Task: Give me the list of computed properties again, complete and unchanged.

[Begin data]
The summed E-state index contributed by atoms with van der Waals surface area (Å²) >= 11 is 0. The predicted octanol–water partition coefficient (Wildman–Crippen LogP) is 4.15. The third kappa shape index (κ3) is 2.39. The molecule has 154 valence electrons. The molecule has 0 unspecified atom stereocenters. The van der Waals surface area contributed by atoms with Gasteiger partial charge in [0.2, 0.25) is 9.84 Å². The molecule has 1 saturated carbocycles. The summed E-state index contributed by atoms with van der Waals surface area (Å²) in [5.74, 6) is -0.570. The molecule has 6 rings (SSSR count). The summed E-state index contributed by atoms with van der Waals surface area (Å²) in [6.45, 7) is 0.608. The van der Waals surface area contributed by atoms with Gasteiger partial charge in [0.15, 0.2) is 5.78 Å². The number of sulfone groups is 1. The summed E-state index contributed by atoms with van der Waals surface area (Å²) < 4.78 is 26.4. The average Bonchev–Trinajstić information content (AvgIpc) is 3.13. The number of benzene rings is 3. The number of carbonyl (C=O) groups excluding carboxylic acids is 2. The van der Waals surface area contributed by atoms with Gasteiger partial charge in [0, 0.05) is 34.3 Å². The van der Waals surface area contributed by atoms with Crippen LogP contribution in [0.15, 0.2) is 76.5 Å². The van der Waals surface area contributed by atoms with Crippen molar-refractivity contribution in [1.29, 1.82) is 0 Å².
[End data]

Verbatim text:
The summed E-state index contributed by atoms with van der Waals surface area (Å²) >= 11 is 0. The predicted octanol–water partition coefficient (Wildman–Crippen LogP) is 4.15. The third kappa shape index (κ3) is 2.39. The molecule has 154 valence electrons. The molecule has 0 unspecified atom stereocenters. The van der Waals surface area contributed by atoms with Gasteiger partial charge in [0.2, 0.25) is 9.84 Å². The molecule has 1 saturated carbocycles. The summed E-state index contributed by atoms with van der Waals surface area (Å²) in [5.74, 6) is -0.570. The molecule has 6 rings (SSSR count). The summed E-state index contributed by atoms with van der Waals surface area (Å²) in [6.45, 7) is 0.608. The van der Waals surface area contributed by atoms with Gasteiger partial charge in [0.15, 0.2) is 5.78 Å². The number of sulfone groups is 1. The summed E-state index contributed by atoms with van der Waals surface area (Å²) < 4.78 is 26.4. The average Bonchev–Trinajstić information content (AvgIpc) is 3.13. The number of benzene rings is 3. The number of carbonyl (C=O) groups excluding carboxylic acids is 2. The van der Waals surface area contributed by atoms with Gasteiger partial charge in [0, 0.05) is 34.3 Å². The van der Waals surface area contributed by atoms with Crippen LogP contribution in [0.15, 0.2) is 76.5 Å². The van der Waals surface area contributed by atoms with Crippen molar-refractivity contribution in [1.29, 1.82) is 0 Å².